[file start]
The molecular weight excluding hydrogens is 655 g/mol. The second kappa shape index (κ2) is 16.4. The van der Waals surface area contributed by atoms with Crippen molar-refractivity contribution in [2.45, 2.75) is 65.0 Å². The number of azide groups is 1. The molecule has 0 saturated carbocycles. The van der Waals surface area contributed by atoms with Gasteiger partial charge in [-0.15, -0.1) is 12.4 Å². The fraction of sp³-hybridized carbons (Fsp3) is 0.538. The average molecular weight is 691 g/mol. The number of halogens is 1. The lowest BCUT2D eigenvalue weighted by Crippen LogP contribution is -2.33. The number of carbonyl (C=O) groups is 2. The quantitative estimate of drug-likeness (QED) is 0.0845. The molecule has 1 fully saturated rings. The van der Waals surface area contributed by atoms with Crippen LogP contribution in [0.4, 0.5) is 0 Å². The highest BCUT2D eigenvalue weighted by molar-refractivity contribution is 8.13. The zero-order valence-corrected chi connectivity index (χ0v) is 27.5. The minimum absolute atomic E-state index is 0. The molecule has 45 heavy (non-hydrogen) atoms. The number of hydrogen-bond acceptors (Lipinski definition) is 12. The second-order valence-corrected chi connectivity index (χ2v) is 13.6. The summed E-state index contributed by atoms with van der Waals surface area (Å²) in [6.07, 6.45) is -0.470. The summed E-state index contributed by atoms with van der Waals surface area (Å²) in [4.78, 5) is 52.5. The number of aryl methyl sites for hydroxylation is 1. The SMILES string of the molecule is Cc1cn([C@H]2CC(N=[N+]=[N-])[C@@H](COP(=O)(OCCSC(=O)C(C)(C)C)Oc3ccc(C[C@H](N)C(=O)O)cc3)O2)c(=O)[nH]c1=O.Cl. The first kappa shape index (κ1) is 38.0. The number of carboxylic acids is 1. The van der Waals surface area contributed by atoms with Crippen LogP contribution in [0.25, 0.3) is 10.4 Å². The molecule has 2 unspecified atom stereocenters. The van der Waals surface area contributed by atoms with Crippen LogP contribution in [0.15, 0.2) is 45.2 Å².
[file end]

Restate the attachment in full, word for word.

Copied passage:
The molecular weight excluding hydrogens is 655 g/mol. The second kappa shape index (κ2) is 16.4. The van der Waals surface area contributed by atoms with Crippen molar-refractivity contribution in [2.45, 2.75) is 65.0 Å². The number of azide groups is 1. The molecule has 0 saturated carbocycles. The van der Waals surface area contributed by atoms with Gasteiger partial charge in [-0.15, -0.1) is 12.4 Å². The fraction of sp³-hybridized carbons (Fsp3) is 0.538. The average molecular weight is 691 g/mol. The number of halogens is 1. The lowest BCUT2D eigenvalue weighted by Crippen LogP contribution is -2.33. The number of carbonyl (C=O) groups is 2. The quantitative estimate of drug-likeness (QED) is 0.0845. The molecule has 1 fully saturated rings. The van der Waals surface area contributed by atoms with Crippen LogP contribution in [0.4, 0.5) is 0 Å². The highest BCUT2D eigenvalue weighted by molar-refractivity contribution is 8.13. The zero-order valence-corrected chi connectivity index (χ0v) is 27.5. The minimum absolute atomic E-state index is 0. The molecule has 45 heavy (non-hydrogen) atoms. The number of hydrogen-bond acceptors (Lipinski definition) is 12. The second-order valence-corrected chi connectivity index (χ2v) is 13.6. The summed E-state index contributed by atoms with van der Waals surface area (Å²) in [6.07, 6.45) is -0.470. The summed E-state index contributed by atoms with van der Waals surface area (Å²) in [4.78, 5) is 52.5. The number of aryl methyl sites for hydroxylation is 1. The SMILES string of the molecule is Cc1cn([C@H]2CC(N=[N+]=[N-])[C@@H](COP(=O)(OCCSC(=O)C(C)(C)C)Oc3ccc(C[C@H](N)C(=O)O)cc3)O2)c(=O)[nH]c1=O.Cl. The first kappa shape index (κ1) is 38.0. The number of carboxylic acids is 1. The van der Waals surface area contributed by atoms with Crippen LogP contribution in [0.25, 0.3) is 10.4 Å². The molecule has 2 unspecified atom stereocenters. The van der Waals surface area contributed by atoms with Crippen LogP contribution in [0.15, 0.2) is 45.2 Å².